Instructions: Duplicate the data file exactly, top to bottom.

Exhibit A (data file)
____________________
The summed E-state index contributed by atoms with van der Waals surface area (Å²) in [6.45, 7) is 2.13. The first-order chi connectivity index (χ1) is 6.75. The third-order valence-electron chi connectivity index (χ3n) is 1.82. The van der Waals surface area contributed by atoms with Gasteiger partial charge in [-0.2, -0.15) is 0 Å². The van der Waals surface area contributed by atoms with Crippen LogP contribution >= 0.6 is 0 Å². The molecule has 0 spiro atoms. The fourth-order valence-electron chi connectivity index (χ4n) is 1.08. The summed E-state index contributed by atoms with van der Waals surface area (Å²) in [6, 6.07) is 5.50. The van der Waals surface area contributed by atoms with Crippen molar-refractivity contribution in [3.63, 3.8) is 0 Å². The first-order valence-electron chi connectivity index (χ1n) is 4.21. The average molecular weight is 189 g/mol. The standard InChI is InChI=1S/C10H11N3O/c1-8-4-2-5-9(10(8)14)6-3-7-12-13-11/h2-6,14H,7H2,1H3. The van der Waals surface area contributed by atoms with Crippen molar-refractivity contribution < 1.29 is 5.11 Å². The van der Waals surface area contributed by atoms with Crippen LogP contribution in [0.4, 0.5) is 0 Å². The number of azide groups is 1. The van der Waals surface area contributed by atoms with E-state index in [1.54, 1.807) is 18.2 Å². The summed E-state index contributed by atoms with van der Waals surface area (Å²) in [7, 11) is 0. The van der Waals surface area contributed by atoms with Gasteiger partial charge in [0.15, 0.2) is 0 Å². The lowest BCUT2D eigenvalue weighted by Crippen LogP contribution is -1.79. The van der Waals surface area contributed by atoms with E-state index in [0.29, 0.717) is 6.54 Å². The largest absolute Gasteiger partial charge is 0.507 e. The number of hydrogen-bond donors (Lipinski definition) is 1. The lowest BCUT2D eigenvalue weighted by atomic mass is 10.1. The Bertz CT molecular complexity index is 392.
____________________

The summed E-state index contributed by atoms with van der Waals surface area (Å²) in [6.45, 7) is 2.13. The first-order chi connectivity index (χ1) is 6.75. The third-order valence-electron chi connectivity index (χ3n) is 1.82. The van der Waals surface area contributed by atoms with Gasteiger partial charge in [-0.2, -0.15) is 0 Å². The van der Waals surface area contributed by atoms with Crippen LogP contribution >= 0.6 is 0 Å². The molecule has 0 spiro atoms. The fourth-order valence-electron chi connectivity index (χ4n) is 1.08. The summed E-state index contributed by atoms with van der Waals surface area (Å²) in [6, 6.07) is 5.50. The van der Waals surface area contributed by atoms with Crippen molar-refractivity contribution in [3.63, 3.8) is 0 Å². The first-order valence-electron chi connectivity index (χ1n) is 4.21. The average molecular weight is 189 g/mol. The standard InChI is InChI=1S/C10H11N3O/c1-8-4-2-5-9(10(8)14)6-3-7-12-13-11/h2-6,14H,7H2,1H3. The van der Waals surface area contributed by atoms with Crippen molar-refractivity contribution < 1.29 is 5.11 Å². The van der Waals surface area contributed by atoms with Crippen LogP contribution in [0.4, 0.5) is 0 Å². The number of azide groups is 1. The van der Waals surface area contributed by atoms with E-state index in [1.54, 1.807) is 18.2 Å². The summed E-state index contributed by atoms with van der Waals surface area (Å²) in [7, 11) is 0. The van der Waals surface area contributed by atoms with Gasteiger partial charge in [0.15, 0.2) is 0 Å². The lowest BCUT2D eigenvalue weighted by Crippen LogP contribution is -1.79. The van der Waals surface area contributed by atoms with E-state index in [0.29, 0.717) is 6.54 Å². The largest absolute Gasteiger partial charge is 0.507 e. The number of hydrogen-bond donors (Lipinski definition) is 1. The lowest BCUT2D eigenvalue weighted by atomic mass is 10.1. The Bertz CT molecular complexity index is 392.